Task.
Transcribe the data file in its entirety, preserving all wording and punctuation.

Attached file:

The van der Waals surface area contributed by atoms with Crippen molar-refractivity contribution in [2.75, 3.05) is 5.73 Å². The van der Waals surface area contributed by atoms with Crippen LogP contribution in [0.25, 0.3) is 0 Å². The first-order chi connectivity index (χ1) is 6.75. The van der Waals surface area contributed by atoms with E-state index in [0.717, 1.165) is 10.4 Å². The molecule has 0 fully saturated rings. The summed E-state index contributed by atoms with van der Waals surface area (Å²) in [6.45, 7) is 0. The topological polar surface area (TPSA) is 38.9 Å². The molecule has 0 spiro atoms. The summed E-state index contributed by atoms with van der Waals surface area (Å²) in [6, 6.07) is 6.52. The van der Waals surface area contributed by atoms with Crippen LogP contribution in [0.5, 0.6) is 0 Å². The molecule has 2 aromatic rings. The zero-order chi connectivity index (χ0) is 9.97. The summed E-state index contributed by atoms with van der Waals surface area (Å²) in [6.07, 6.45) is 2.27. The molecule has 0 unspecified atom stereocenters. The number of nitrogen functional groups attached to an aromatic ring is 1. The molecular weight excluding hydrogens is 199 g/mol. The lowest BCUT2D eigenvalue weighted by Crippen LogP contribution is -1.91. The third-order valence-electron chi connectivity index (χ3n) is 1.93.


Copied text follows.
The van der Waals surface area contributed by atoms with Crippen molar-refractivity contribution in [2.75, 3.05) is 5.73 Å². The van der Waals surface area contributed by atoms with Crippen LogP contribution in [0.25, 0.3) is 0 Å². The first-order chi connectivity index (χ1) is 6.75. The van der Waals surface area contributed by atoms with E-state index in [0.717, 1.165) is 10.4 Å². The molecule has 0 fully saturated rings. The summed E-state index contributed by atoms with van der Waals surface area (Å²) in [6.45, 7) is 0. The topological polar surface area (TPSA) is 38.9 Å². The molecule has 0 spiro atoms. The summed E-state index contributed by atoms with van der Waals surface area (Å²) in [6, 6.07) is 6.52. The van der Waals surface area contributed by atoms with Crippen LogP contribution in [0.5, 0.6) is 0 Å². The molecule has 2 aromatic rings. The zero-order chi connectivity index (χ0) is 9.97. The summed E-state index contributed by atoms with van der Waals surface area (Å²) in [6.07, 6.45) is 2.27. The molecule has 0 unspecified atom stereocenters. The number of nitrogen functional groups attached to an aromatic ring is 1. The molecular weight excluding hydrogens is 199 g/mol. The lowest BCUT2D eigenvalue weighted by Crippen LogP contribution is -1.91. The third-order valence-electron chi connectivity index (χ3n) is 1.93.